South’s health system woes in spotlight

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    Leader of the Opposition Judith Collins visited the Southland Charity Hospital site in Invercargill last Thursday, during her tour of the south.

    SOUTHLAND’S healthcare woes were in the spotlight last week as Leader of the Opposition Judith Collins began her multi-day tour of the south.

    Ms Collins fills out the form to buy a brick in honour of her parents for the Southland Charity Hospital.

    The National Party leader visited the region with Invercargill MP Penny Simmonds and Southland MP Joseph Mooney.

    The itinerary included a tour of the Southland Charity Hospital, which is under construction.

    When asked her thoughts after walking through the building, she said: “Well, it’s clearly not being built by the Government because it is actually getting done.”

    It was an indictment on the Government that it had not understood there was an increase in population and increased need in Southland, particularly for colonoscopies, she said.

    As the opposition, they could propose solutions and highlight deficiencies.

    Health targets of district health boards mattered and should be focused on.

    Speaking about local issues, Ms Simmonds said health services in Southland had been neglected by the Government, as well as the previous Labour government.

    “When they built a hospital here, that was too small, 90 beds short and two theatres based on the wrong population projections.”

    This resulted in the compounding of issues which had not been addressed, she said.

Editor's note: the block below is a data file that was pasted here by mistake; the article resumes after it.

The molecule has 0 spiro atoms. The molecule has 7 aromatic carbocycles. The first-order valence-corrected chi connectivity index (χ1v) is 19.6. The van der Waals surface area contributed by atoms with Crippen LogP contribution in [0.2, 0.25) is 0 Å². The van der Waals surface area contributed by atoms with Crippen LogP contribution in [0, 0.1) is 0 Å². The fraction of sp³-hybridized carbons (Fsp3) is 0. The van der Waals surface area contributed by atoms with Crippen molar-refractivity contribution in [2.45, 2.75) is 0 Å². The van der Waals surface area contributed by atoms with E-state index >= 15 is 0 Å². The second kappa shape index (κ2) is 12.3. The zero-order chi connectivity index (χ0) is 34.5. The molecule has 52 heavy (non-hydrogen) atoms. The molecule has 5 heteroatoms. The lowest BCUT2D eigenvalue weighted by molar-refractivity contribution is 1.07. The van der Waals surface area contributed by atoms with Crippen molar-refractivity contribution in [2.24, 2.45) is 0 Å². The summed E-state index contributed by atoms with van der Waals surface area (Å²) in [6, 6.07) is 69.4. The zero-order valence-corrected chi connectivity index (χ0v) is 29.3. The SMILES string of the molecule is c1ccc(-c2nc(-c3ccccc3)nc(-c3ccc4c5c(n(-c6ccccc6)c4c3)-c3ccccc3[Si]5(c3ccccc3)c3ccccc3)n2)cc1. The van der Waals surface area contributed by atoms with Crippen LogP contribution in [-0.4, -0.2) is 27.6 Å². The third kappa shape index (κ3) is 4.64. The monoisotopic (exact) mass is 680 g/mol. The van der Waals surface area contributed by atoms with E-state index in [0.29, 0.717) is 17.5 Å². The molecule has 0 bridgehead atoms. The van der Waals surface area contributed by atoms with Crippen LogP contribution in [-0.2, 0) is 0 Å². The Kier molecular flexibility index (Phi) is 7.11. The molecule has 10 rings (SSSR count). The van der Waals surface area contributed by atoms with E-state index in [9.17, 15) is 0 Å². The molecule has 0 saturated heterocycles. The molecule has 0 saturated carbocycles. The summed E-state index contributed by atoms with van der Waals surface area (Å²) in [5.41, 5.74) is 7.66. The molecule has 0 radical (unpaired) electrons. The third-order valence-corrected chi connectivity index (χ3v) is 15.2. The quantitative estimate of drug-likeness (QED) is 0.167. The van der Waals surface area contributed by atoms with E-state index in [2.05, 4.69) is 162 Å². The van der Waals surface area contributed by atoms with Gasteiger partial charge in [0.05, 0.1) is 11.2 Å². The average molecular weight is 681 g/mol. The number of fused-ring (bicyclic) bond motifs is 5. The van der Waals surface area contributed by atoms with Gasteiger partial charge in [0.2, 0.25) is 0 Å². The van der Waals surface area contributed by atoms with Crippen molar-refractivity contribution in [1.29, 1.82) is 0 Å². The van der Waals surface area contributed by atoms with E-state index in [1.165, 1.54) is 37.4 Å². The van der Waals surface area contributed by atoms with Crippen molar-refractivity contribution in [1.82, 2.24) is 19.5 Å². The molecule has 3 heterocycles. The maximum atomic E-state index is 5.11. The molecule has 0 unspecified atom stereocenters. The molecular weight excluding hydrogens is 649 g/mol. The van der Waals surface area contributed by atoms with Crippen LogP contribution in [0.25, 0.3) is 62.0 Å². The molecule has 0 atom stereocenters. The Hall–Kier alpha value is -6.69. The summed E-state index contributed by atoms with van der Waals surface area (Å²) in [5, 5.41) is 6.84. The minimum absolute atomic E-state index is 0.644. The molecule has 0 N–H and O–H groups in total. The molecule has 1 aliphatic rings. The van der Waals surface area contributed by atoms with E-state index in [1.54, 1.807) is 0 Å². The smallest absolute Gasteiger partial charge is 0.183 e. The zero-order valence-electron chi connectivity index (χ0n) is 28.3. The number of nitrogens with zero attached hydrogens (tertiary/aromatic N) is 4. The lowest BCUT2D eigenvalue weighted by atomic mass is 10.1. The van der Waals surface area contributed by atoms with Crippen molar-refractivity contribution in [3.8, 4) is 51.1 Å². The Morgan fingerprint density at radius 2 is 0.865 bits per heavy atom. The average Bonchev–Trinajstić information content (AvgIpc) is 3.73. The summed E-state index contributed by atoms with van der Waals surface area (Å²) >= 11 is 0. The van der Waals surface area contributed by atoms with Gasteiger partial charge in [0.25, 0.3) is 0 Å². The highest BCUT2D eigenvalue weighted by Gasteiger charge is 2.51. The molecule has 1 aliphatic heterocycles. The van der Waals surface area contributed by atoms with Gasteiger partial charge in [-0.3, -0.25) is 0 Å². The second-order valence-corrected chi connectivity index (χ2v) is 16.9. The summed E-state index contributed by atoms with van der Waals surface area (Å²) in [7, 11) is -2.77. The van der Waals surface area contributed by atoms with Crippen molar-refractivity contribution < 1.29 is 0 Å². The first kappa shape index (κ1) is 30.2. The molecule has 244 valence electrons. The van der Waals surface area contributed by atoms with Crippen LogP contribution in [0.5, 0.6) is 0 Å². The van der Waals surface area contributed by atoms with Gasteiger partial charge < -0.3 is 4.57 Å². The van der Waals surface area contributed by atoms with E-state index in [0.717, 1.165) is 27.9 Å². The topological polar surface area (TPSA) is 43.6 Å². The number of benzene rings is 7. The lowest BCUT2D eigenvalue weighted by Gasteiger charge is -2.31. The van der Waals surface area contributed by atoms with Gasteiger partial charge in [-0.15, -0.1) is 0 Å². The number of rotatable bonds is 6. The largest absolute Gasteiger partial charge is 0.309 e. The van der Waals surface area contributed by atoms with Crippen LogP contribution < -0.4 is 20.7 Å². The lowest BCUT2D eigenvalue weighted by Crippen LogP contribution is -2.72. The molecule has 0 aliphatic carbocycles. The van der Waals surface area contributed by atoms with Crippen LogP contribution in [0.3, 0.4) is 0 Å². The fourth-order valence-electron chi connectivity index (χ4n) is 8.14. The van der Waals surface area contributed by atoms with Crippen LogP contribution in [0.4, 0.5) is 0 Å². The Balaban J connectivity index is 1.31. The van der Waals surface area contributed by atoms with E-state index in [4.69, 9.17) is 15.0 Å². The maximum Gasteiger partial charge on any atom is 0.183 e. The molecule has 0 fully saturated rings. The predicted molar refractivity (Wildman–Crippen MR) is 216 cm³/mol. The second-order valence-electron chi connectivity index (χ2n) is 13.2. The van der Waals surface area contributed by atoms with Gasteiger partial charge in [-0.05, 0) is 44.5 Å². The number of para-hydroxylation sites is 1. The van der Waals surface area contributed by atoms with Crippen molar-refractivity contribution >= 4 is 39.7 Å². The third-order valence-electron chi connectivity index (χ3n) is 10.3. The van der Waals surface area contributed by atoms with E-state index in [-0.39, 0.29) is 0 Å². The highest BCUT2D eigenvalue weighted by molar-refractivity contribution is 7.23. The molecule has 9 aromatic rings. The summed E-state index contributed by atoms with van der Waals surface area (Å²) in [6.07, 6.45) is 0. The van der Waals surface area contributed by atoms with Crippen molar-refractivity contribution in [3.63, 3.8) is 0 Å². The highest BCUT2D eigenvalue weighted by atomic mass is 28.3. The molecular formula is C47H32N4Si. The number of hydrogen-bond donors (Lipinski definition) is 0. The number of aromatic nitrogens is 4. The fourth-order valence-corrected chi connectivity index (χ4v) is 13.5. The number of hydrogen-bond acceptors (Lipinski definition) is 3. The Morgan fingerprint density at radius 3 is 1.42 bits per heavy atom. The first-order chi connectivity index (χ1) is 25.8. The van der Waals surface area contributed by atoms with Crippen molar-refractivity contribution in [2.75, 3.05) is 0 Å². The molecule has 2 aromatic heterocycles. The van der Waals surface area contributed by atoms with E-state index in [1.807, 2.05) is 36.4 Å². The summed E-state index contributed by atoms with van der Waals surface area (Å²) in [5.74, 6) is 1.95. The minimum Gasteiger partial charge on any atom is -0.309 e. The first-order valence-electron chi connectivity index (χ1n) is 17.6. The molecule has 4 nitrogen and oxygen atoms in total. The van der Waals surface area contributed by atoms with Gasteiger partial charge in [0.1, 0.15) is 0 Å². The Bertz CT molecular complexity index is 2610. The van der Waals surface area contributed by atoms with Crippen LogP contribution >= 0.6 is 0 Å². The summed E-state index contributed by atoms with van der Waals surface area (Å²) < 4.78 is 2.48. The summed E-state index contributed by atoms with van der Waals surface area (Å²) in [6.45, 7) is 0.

Mr Mooney explained the region was also subject to a postcode lottery when it came to receiving care.

    He said charity hospital board member and cancer care advocate Melissa Vining had done well highlighting that.

    “Southland has the worst bowel cancer rates in the country and New Zealand has one of the worst in the world.

    “We’re the worst of the worst but we’re not getting the services we need.”

    Speaking about the controversial announcement of a proposed $780 million cycle bridge in Auckland, Ms Collins said the money should go into roading or solving other matters such as the need for the charity hospital.

    “It’s not a nice-to-have here in Southland, it’s a needs-to-have.”

    However, she doubted it would be built.

    Speaking of the 2019 coalition announcement of $1.9 billion investment in mental health services, she said National agreed with it.

    But nothing had been done.

    “It’s worse to promise and not deliver. That false hope given to people is an absolute travesty.”

    Ms Collins’ visit also included a trip to Winton and speaking with the farming community to hear about challenges they were facing.

    She also visited the Glenkenich Water Scheme Group, attended a Pomahaka Land Care and Water Group morning tea, and saw the Waipahi Wetland.

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